Care packages for those serving overseas can make quite a difference to those especially in isolated or dangerous spots. Thank Heaven for flat-rate U.S. Postal boxes! It makes this sort of package affordable. When my son was in Iraq, I sent many boxes to him filled with foodstuffs,(just before the flat rates took effect!). He liked to volunteer at the hospital on base and would be there odd hours, or when his guard shift was late. The closest mess hall would close early and the trek to the open one made for much less sleep-time, so he would nosh on the parcels from home. I also sent personal items to a young female medic serving in Afghanistan, and helped with a church group that sent packages to service personnel. We sent  boxes  to a priest friend in Guatemala.Here are some ideas for any and all away from home. After all, even President Jimmy Carter sent ‘care packages’ to his mother when she was serving as a nurse in India with the Peace Corps, and a friend of mine had  daughters in college and then in a convent. Their request was always for their mom to send my Chocolate Drop Cookies.(Recipe :January 2013 archive.)

Foodstuffs generally need to be non-liquid, non-perishable, (that is, do not need refrigeration before or after opening). Depending on the taste of the recipient, (or a good guess), drink mixes are a good bet,(instant tea, pre-sweetened “Koolaid”, lemonade or Tang). Local and purified water can be, well, yucky. Depending on the weather, hot chocolate mix, Ovaltine, or instant coffees are good, as well as some powdered, flavored creamers and water-enhancers,(Crystal Light), and powdered milk. Unlike when I was trying to find them for my son’s boxes, sugar packets or small containers,(including coconut sugar) are more easily found these days, along with many other small or single-serving size condiments.(Hot sauces, picante sauce, mustard, mayo, ketchup are big hits.) Herb blends,(Mrs. Dash or mixed herbs), pepper and regular and flavored salts go a long way to help bring flavor to bland foods.Cheese powders are also good and available through some stores and mail order , such as King Arthur Flour.[King Arthur Flour]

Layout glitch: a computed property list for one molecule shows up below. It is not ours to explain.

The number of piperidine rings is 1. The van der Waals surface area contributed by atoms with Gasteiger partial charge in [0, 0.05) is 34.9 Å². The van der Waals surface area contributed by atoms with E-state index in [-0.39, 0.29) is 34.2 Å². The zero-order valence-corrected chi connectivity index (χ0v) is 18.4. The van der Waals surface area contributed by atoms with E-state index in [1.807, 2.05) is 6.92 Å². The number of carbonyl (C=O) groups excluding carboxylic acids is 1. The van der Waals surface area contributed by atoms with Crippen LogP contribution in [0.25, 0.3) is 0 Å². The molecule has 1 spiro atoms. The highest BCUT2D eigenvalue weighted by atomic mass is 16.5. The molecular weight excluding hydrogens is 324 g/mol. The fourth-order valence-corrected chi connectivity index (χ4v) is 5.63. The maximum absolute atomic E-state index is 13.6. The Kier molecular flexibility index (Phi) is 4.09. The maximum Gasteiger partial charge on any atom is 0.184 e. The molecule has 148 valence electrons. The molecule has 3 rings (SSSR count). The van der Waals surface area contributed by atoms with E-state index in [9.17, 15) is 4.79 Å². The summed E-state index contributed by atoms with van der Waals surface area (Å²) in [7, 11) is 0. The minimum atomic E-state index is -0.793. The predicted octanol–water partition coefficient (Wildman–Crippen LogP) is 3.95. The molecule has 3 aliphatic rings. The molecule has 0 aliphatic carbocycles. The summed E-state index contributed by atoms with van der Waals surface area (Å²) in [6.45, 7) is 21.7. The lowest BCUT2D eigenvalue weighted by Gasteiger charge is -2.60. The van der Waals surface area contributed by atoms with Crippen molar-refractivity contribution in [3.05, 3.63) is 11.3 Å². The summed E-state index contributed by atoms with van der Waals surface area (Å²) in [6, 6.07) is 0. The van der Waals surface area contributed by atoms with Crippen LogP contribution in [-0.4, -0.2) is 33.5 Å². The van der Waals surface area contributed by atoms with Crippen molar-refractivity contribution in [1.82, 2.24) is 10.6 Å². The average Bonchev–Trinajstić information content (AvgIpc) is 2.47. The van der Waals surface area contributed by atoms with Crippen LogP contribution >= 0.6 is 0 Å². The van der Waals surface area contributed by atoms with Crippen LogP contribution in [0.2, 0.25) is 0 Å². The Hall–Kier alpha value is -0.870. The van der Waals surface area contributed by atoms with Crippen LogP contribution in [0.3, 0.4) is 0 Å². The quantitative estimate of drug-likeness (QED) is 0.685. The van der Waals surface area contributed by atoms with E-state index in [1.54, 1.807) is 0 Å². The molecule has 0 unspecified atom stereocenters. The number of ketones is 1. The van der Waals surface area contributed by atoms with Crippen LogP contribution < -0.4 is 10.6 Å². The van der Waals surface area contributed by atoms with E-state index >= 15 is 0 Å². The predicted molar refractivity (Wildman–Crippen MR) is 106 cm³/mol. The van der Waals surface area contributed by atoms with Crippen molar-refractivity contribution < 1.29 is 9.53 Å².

Here is a limited list to mix and match in the boxes. Try to give a variety in each package, even if you plan on sending more than one box.